Around the middle of 1961, the 2nd Infantry Division, along with the 82nd and 101st Airborne Divisions, became part of Strategic Army Corps (STRAC). This meant that the division could deploy to any contingency with short notice. During that time, the division went to Fort Stewart, Georgia for its annual training exercise (ATX). Pelham remembered, “One of the airborne divisions provided some very lively and realistic aggressor operations against our units. This became a little more real to us when later; we were being made ready for impending deployment to Germany.”
During the summer of 1961, relations between the United States and the Soviet Union deteriorated when Soviet Premier Nikita Khrushchev demanded that the United States, Britain and France pull their forces out of West Berlin. On 13 August, Khrushchev flexed his muscles and closed the border to Berlin. President John F. Kennedy responded by mobilizing a number of divisions for possible deployment to Germany. The 2nd Infantry Division participated in a two-week training exercise at the Naval Training Base in Norfolk, Virginia, where they learned procedures for transporting our equipment via ships and techniques for making beach assaults. In addition, they received their inoculations necessary for deployment, drafted wills and powers of attorney, and received an issue of winter clothing, sleeping bags, and equipping protective masks. Fortunately, the Berlin Crisis passed and the 2nd Infantry Division did not deploy to Europe.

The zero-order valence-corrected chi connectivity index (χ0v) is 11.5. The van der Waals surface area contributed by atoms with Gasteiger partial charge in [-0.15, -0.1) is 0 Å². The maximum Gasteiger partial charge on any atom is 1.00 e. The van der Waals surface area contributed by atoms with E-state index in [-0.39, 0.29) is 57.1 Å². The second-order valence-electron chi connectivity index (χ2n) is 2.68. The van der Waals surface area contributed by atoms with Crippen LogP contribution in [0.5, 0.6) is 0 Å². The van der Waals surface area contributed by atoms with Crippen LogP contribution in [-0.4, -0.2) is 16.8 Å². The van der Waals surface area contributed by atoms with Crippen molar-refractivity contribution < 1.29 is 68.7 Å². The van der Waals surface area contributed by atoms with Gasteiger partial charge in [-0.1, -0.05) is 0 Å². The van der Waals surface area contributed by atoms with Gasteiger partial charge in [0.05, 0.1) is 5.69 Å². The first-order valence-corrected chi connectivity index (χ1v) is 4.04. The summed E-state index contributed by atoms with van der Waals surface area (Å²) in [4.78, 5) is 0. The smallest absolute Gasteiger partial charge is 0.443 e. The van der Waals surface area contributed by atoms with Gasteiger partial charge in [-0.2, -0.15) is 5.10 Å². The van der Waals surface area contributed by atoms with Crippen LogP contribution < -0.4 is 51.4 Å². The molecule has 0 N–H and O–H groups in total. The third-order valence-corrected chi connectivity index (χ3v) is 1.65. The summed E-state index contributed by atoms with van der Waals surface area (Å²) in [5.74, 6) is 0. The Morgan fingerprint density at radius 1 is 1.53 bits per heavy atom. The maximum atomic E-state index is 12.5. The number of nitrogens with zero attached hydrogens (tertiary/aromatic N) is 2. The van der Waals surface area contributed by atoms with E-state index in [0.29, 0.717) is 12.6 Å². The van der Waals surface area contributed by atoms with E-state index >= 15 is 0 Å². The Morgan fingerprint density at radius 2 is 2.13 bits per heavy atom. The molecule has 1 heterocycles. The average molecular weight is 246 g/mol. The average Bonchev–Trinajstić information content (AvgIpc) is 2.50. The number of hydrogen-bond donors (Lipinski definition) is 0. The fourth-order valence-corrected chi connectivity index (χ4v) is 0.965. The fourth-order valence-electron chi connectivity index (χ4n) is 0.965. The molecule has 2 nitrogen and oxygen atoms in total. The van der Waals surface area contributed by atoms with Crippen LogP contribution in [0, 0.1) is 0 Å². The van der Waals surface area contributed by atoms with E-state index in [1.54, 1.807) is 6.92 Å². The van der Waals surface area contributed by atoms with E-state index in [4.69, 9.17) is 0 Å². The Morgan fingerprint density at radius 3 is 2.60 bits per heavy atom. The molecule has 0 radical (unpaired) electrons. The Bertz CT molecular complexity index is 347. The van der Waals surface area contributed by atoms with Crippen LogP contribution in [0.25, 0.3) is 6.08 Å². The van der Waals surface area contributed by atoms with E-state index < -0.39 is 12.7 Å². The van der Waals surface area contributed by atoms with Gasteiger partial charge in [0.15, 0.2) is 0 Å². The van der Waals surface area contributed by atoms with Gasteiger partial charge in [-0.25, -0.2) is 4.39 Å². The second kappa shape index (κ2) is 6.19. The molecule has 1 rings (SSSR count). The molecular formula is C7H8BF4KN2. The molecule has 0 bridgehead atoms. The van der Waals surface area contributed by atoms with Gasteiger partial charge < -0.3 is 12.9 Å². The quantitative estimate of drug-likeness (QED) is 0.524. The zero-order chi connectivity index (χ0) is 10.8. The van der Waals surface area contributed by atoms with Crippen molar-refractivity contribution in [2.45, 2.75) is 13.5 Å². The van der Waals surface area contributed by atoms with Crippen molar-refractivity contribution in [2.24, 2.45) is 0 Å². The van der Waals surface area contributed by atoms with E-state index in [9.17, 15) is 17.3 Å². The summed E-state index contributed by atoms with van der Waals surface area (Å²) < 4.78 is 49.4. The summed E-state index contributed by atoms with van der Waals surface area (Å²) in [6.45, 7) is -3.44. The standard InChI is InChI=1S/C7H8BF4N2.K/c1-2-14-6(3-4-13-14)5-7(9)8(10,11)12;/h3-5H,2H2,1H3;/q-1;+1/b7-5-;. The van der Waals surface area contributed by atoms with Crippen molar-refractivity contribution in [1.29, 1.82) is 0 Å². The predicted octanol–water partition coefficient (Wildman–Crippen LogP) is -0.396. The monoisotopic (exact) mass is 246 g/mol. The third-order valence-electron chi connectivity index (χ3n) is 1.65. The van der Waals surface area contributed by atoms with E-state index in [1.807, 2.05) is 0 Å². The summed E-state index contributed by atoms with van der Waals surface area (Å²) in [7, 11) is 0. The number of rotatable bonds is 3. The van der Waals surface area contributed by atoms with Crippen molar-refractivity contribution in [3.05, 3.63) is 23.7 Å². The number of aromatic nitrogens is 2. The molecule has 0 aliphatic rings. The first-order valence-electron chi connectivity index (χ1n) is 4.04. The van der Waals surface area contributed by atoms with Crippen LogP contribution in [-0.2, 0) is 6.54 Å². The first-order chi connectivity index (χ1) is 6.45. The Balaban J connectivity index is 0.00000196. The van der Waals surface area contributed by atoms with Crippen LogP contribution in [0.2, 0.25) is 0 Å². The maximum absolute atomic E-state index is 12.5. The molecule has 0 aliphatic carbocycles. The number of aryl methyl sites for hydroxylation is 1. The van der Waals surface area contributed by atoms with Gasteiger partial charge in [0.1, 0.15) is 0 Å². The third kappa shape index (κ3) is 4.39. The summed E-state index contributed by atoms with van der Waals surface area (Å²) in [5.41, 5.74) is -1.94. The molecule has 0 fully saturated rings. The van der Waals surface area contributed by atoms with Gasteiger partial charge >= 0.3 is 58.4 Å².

Divisional training continued until the summer of 1962, rumors circulated that the Soviet Union shipped substantial offensive weapons to Cuba that might include medium range bombers or nuclear missiles. As the closest Army unit to the island, the 2nd Infantry Division was tasked to send units and materiel to Eglin Air Force Base, Florida, for possible deployment. Pelham participated in the loading of equipment and materiel on planes bound for the Florida staging base. Pelham finally left the 13th Battalion on 2 August 1962. In October, Kennedy had photographic proof in hand that the Soviet Union had shipped nuclear missiles to the island. Kennedy deployed units to Florida to stage for an invasion of Cuba while the US Navy quarantined the island. Fortunately, Khrushchev agreed to withdraw the missiles and the units returned home. That was the last significant event in the history of the 13th Transportation Battalion.